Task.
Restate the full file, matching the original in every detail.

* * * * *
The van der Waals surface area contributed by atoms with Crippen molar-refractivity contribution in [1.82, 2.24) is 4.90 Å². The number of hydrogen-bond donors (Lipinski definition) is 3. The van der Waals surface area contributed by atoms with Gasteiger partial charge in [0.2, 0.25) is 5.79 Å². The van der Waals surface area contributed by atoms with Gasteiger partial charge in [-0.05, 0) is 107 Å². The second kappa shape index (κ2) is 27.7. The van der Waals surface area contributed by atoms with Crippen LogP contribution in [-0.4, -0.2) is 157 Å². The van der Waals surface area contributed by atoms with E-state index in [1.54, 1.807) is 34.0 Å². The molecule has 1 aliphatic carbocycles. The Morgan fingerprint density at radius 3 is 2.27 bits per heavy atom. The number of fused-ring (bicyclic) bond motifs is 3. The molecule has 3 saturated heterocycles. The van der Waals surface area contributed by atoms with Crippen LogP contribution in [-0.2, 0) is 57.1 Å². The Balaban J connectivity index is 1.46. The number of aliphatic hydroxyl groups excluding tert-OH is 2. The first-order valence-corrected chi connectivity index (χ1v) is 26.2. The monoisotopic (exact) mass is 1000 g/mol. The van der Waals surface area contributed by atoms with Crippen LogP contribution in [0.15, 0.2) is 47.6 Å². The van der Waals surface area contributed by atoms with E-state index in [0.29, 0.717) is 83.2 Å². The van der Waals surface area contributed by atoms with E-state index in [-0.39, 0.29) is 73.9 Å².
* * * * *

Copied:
The van der Waals surface area contributed by atoms with Crippen molar-refractivity contribution in [1.82, 2.24) is 4.90 Å². The number of hydrogen-bond donors (Lipinski definition) is 3. The van der Waals surface area contributed by atoms with Gasteiger partial charge in [0.2, 0.25) is 5.79 Å². The van der Waals surface area contributed by atoms with Gasteiger partial charge in [-0.05, 0) is 107 Å². The second kappa shape index (κ2) is 27.7. The van der Waals surface area contributed by atoms with Crippen LogP contribution in [-0.4, -0.2) is 157 Å². The van der Waals surface area contributed by atoms with E-state index in [1.54, 1.807) is 34.0 Å². The molecule has 1 aliphatic carbocycles. The Morgan fingerprint density at radius 3 is 2.27 bits per heavy atom. The number of fused-ring (bicyclic) bond motifs is 3. The molecule has 3 saturated heterocycles. The van der Waals surface area contributed by atoms with Crippen LogP contribution in [-0.2, 0) is 57.1 Å². The Balaban J connectivity index is 1.46. The number of aliphatic hydroxyl groups excluding tert-OH is 2. The first-order valence-corrected chi connectivity index (χ1v) is 26.2. The monoisotopic (exact) mass is 1000 g/mol. The van der Waals surface area contributed by atoms with Crippen LogP contribution in [0.15, 0.2) is 47.6 Å². The van der Waals surface area contributed by atoms with E-state index in [0.29, 0.717) is 83.2 Å². The van der Waals surface area contributed by atoms with E-state index in [-0.39, 0.29) is 73.9 Å².